4.2. Dose-Response: Higher Compression Pressures Were Associated with Higher StO2

This study also revealed that increase of calf StO2 with compression sleeves was positively correlated with compression pressure (; ). This finding is in agreement with previous studies suggesting a dose-response of compression pressure on venous hemodynamics including the velocity of venous circulation, venous pump function, or the degree of decrease in edema [2, 3, 31]. However, the relation between the compression pressure and its effects on hemodynamics is not systematically demonstrated [3133]. A possible explanation for this lack of relation is that hemodynamics may also be affected by other factors such as pressure gradient [24, 32] and elastic properties [34, 35]. For example, it has been shown that with the same pressure inelastic material is more effective than elastic [34, 35]. By extension the seamless knitting could be in favor of long lasting effects on StO2: no fraying and stitch defects making the sleeves loose fit and negatively affecting compression and elastic properties.

4.3. Practical Applications

This study provides support for the hypothesis that wearing compression sleeves from various brands may differently affect recovery, by virtue of their varied effects on StO2. These results contribute to understanding well the large differences reported in recent meta-analysis [6, 7] about effects of compression garments during recovery. This study also provides information about relation existing between compression pressure and calf StO2. Since higher compression pressure was associated with higher StO2 this work suggests focusing on compression garments with high pressure level for recovery. However further studies are requested to analyze the balance between effectiveness and comfort [2].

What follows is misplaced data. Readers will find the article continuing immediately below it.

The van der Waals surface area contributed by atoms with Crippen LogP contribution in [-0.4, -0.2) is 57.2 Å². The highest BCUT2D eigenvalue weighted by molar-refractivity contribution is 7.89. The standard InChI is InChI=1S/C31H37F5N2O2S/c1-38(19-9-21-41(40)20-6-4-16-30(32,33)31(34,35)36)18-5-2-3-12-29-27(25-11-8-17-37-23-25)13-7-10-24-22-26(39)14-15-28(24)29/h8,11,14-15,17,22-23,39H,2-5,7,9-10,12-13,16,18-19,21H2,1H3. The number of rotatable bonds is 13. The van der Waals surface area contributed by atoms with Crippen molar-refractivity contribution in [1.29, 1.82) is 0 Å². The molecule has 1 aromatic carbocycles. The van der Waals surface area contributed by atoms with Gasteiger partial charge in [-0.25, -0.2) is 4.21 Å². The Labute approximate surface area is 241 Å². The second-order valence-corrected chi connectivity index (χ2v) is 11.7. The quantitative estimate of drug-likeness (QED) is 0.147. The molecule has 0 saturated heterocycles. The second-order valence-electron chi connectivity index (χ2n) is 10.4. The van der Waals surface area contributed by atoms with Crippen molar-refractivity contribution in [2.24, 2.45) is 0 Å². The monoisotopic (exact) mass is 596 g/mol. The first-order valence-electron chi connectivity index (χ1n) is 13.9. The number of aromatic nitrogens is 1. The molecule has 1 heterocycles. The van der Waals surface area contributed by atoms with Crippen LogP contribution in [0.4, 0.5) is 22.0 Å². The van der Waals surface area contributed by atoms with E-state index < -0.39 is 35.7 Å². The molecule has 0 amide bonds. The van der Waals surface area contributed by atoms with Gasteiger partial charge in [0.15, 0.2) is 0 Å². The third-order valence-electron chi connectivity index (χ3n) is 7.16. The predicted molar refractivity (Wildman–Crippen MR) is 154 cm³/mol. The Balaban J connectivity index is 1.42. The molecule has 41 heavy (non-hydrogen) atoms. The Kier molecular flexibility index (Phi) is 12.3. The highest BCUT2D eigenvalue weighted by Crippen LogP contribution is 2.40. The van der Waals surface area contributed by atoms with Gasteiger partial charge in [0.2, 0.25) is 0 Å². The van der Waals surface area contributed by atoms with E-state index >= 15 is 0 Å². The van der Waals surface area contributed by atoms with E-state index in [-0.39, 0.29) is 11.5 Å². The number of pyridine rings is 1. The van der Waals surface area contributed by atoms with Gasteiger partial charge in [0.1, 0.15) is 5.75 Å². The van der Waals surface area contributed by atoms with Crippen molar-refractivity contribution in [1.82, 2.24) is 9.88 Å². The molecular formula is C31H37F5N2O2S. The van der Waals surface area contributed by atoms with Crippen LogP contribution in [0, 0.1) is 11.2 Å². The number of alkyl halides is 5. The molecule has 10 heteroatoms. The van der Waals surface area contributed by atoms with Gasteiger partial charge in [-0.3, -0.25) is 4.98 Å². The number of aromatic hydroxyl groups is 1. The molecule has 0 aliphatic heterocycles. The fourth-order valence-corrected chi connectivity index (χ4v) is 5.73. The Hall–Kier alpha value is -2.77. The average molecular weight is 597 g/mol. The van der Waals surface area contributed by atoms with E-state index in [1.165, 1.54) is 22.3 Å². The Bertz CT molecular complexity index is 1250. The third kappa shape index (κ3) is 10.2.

5. Conclusions

In conclusion, this study shows that wearing compression sleeves from various brands differently increases tissue oxygen saturation. Differences were linked to the compression pressure: higher compression pressures were associated with higher StO2.

Conflict of Interests

The authors disclose no conflict of interests.

Acknowledgments

The authors would like to thank the subjects for their time and enthusiasm. They also thank C. Capitan for technical assistance and F. Ecarnot for editorial assistance.